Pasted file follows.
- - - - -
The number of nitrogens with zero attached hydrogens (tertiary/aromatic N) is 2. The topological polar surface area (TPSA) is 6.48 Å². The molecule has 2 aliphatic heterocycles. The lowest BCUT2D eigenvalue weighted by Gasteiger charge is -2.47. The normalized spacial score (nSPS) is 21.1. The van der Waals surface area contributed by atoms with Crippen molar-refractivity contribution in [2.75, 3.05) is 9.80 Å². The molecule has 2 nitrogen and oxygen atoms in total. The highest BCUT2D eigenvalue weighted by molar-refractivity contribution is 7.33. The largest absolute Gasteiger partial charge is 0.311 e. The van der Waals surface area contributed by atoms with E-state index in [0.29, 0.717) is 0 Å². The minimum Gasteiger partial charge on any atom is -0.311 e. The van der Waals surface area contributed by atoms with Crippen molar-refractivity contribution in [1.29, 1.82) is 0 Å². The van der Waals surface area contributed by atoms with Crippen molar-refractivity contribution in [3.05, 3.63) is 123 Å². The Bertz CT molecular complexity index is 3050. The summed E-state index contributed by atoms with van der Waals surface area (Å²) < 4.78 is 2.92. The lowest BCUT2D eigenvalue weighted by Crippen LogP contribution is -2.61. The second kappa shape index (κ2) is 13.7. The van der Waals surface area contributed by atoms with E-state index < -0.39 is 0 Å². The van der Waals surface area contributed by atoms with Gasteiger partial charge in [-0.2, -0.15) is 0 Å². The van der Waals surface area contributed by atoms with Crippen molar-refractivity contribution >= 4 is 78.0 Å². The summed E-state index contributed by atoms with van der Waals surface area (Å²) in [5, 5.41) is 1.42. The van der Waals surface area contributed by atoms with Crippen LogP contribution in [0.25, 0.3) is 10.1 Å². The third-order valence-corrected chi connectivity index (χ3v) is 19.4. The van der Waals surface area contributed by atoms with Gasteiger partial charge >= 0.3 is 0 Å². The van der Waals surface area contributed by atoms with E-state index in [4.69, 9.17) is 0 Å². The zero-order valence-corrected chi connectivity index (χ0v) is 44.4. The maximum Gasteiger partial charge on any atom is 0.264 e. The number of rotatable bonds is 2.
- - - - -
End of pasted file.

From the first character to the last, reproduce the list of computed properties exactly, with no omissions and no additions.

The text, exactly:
The number of nitrogens with zero attached hydrogens (tertiary/aromatic N) is 2. The topological polar surface area (TPSA) is 6.48 Å². The molecule has 2 aliphatic heterocycles. The lowest BCUT2D eigenvalue weighted by Gasteiger charge is -2.47. The normalized spacial score (nSPS) is 21.1. The van der Waals surface area contributed by atoms with Crippen molar-refractivity contribution in [2.75, 3.05) is 9.80 Å². The molecule has 2 nitrogen and oxygen atoms in total. The highest BCUT2D eigenvalue weighted by molar-refractivity contribution is 7.33. The largest absolute Gasteiger partial charge is 0.311 e. The van der Waals surface area contributed by atoms with E-state index in [0.29, 0.717) is 0 Å². The minimum Gasteiger partial charge on any atom is -0.311 e. The van der Waals surface area contributed by atoms with Crippen molar-refractivity contribution in [1.29, 1.82) is 0 Å². The van der Waals surface area contributed by atoms with Crippen molar-refractivity contribution in [3.05, 3.63) is 123 Å². The Bertz CT molecular complexity index is 3050. The summed E-state index contributed by atoms with van der Waals surface area (Å²) < 4.78 is 2.92. The lowest BCUT2D eigenvalue weighted by Crippen LogP contribution is -2.61. The second kappa shape index (κ2) is 13.7. The van der Waals surface area contributed by atoms with E-state index < -0.39 is 0 Å². The van der Waals surface area contributed by atoms with Gasteiger partial charge in [-0.2, -0.15) is 0 Å². The van der Waals surface area contributed by atoms with Crippen molar-refractivity contribution >= 4 is 78.0 Å². The summed E-state index contributed by atoms with van der Waals surface area (Å²) in [5, 5.41) is 1.42. The van der Waals surface area contributed by atoms with Crippen LogP contribution in [0.25, 0.3) is 10.1 Å². The third-order valence-corrected chi connectivity index (χ3v) is 19.4. The van der Waals surface area contributed by atoms with Gasteiger partial charge >= 0.3 is 0 Å². The van der Waals surface area contributed by atoms with E-state index in [4.69, 9.17) is 0 Å². The zero-order valence-corrected chi connectivity index (χ0v) is 44.4. The maximum Gasteiger partial charge on any atom is 0.264 e. The number of rotatable bonds is 2.